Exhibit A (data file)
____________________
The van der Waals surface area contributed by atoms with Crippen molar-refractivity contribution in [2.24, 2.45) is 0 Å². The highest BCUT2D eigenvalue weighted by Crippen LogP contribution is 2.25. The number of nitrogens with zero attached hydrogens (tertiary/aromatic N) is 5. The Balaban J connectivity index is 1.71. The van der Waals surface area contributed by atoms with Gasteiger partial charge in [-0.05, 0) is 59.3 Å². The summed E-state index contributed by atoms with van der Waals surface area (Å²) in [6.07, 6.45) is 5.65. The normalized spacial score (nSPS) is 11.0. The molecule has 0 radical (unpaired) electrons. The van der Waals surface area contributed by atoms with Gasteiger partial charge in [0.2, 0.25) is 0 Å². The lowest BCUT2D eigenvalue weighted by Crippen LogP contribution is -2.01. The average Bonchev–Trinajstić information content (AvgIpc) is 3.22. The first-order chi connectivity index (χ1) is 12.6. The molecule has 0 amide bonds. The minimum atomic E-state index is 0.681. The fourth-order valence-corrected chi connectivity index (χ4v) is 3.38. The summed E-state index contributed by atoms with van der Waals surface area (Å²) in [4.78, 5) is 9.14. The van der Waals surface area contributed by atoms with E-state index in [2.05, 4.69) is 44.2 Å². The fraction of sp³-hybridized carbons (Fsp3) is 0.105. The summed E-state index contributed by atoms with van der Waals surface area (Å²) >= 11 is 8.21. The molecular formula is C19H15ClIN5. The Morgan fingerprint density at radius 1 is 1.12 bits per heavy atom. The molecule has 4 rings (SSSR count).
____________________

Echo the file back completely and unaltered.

The van der Waals surface area contributed by atoms with Crippen molar-refractivity contribution in [2.24, 2.45) is 0 Å². The highest BCUT2D eigenvalue weighted by Crippen LogP contribution is 2.25. The number of nitrogens with zero attached hydrogens (tertiary/aromatic N) is 5. The Balaban J connectivity index is 1.71. The van der Waals surface area contributed by atoms with Gasteiger partial charge in [-0.05, 0) is 59.3 Å². The summed E-state index contributed by atoms with van der Waals surface area (Å²) in [6.07, 6.45) is 5.65. The normalized spacial score (nSPS) is 11.0. The molecule has 0 radical (unpaired) electrons. The van der Waals surface area contributed by atoms with Gasteiger partial charge in [0.2, 0.25) is 0 Å². The lowest BCUT2D eigenvalue weighted by Crippen LogP contribution is -2.01. The average Bonchev–Trinajstić information content (AvgIpc) is 3.22. The first-order chi connectivity index (χ1) is 12.6. The molecule has 0 amide bonds. The minimum atomic E-state index is 0.681. The fourth-order valence-corrected chi connectivity index (χ4v) is 3.38. The summed E-state index contributed by atoms with van der Waals surface area (Å²) in [4.78, 5) is 9.14. The van der Waals surface area contributed by atoms with E-state index in [2.05, 4.69) is 44.2 Å². The fraction of sp³-hybridized carbons (Fsp3) is 0.105. The summed E-state index contributed by atoms with van der Waals surface area (Å²) >= 11 is 8.21. The molecular formula is C19H15ClIN5. The Morgan fingerprint density at radius 1 is 1.12 bits per heavy atom. The molecule has 4 rings (SSSR count).